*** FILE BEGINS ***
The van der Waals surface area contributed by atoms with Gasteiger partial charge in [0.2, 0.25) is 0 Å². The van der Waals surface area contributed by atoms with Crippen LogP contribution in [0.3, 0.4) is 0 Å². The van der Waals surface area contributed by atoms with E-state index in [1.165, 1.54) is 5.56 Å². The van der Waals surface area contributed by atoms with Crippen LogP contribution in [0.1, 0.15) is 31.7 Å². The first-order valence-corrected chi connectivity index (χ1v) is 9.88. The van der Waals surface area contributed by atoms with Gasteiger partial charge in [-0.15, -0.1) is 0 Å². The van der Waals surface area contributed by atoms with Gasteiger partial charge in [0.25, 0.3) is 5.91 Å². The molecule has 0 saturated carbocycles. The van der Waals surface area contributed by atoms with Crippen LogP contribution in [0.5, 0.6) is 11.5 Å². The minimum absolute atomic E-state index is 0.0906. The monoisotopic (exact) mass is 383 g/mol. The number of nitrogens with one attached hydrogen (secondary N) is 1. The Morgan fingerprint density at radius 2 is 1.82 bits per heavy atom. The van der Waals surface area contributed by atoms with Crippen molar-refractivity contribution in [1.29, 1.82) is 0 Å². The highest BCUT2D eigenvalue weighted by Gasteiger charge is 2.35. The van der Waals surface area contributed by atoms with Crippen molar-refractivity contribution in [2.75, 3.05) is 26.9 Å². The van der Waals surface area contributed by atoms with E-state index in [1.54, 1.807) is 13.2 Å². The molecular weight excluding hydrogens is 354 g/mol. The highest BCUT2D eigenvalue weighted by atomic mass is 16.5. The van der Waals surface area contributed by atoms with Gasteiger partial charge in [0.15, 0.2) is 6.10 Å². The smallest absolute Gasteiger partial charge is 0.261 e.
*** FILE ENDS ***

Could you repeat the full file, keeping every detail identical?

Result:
The van der Waals surface area contributed by atoms with Gasteiger partial charge in [0.2, 0.25) is 0 Å². The van der Waals surface area contributed by atoms with Crippen LogP contribution in [0.3, 0.4) is 0 Å². The van der Waals surface area contributed by atoms with E-state index in [1.165, 1.54) is 5.56 Å². The van der Waals surface area contributed by atoms with Crippen LogP contribution in [0.1, 0.15) is 31.7 Å². The first-order valence-corrected chi connectivity index (χ1v) is 9.88. The van der Waals surface area contributed by atoms with Gasteiger partial charge in [-0.15, -0.1) is 0 Å². The van der Waals surface area contributed by atoms with Gasteiger partial charge in [0.25, 0.3) is 5.91 Å². The molecule has 0 saturated carbocycles. The van der Waals surface area contributed by atoms with Crippen LogP contribution in [0.5, 0.6) is 11.5 Å². The minimum absolute atomic E-state index is 0.0906. The monoisotopic (exact) mass is 383 g/mol. The number of nitrogens with one attached hydrogen (secondary N) is 1. The Morgan fingerprint density at radius 2 is 1.82 bits per heavy atom. The van der Waals surface area contributed by atoms with Crippen molar-refractivity contribution in [1.29, 1.82) is 0 Å². The highest BCUT2D eigenvalue weighted by Gasteiger charge is 2.35. The van der Waals surface area contributed by atoms with Crippen molar-refractivity contribution in [2.75, 3.05) is 26.9 Å². The van der Waals surface area contributed by atoms with E-state index in [1.54, 1.807) is 13.2 Å². The molecular weight excluding hydrogens is 354 g/mol. The highest BCUT2D eigenvalue weighted by atomic mass is 16.5. The van der Waals surface area contributed by atoms with Gasteiger partial charge in [0.15, 0.2) is 6.10 Å². The smallest absolute Gasteiger partial charge is 0.261 e.